To sign up for free, go here: https://offers.pluralsight.com/summer

What’s available?

Full list: Camp Pluralsight main page Most relevant to those of us in IT would probably be the IT Ops track, which includes the following courses: IT Ops Beginner  Intermediate I’ve used Pluralsight both personally and professionally and really like their courses. If you get something out of this, I’d love to hear about it. Share and enjoy :)

The “why” is important

I like why. It helps me understand context. But in an increasingly email-laden world where everyone is "too busy" and emails are becoming more and more concise, the why is often the first thing to be omitted. And this is a freaking travesty. The "why" helps people understand why something is happening and the impact that it has. It gives context and, if it's a request, it enables the recipients to use their own judgement and experience to assist above and beyond what's originally being asked for (aka adding value). Not only that, but understanding the why makes people care more.

Examples

Here's a few examples of how adding the why helps with context and understanding: IT Maintenance Window (Understanding) Too-busy:
Windows servers will be down for maintenance over the weekend. You won't be able to access your files during the outage window.
 With the why:
In order to help keep our computer systems secure from outside threats (such as hacking) and to keep our systems more stable, we will be installing the latest software updates to our Windows servers over the weekend. You won't be able to access your files during the outage window, but we will let you know once the outage is complete.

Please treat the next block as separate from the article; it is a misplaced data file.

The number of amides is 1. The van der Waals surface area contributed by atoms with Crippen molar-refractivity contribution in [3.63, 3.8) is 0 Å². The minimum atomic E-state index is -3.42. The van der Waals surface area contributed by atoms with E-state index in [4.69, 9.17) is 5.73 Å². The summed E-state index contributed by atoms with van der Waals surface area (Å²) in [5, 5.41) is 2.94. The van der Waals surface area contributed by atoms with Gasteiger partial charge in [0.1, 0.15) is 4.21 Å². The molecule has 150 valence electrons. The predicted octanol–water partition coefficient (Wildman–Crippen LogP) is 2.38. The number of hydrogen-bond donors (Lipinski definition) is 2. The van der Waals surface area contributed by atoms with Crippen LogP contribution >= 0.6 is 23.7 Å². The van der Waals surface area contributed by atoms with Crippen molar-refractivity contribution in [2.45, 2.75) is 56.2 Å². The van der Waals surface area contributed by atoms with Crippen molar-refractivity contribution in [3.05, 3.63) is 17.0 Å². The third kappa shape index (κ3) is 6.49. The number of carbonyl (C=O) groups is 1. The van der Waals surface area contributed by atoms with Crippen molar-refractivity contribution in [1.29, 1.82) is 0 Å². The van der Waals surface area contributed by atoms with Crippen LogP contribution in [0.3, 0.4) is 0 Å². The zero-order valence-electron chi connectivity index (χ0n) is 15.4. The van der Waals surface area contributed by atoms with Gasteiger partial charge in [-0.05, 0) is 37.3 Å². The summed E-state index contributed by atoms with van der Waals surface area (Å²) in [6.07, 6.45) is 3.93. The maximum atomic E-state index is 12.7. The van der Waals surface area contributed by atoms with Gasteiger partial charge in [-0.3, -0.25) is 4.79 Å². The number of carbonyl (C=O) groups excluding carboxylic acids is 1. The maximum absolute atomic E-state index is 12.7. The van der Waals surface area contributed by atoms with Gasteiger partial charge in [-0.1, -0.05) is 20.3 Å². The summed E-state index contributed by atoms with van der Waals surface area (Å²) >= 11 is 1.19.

Storage Archive Request (Adding Value) Too-busy:
Your project XYZ on the Moon has been inactive for 3 months. Please could you archive project directory XYZ?
With the why:
We're working to free up infrequently used space on our storage systems to help us reduce our storage purchasing needs for the Moon over the next quarter.
We've identified that your project XYZ has been inactive for 3 months. Please could you archive project directory XYZ?
Now, armed with this extra information, I might then start to think about other project areas that could be archived in the future and queue those up. Doing so will help further optimise the storage space and save even more money (the added value) Give your colleagues a chance, and include the why :)

Connecting to multiple storage systems with the NetApp PowerShell Toolkit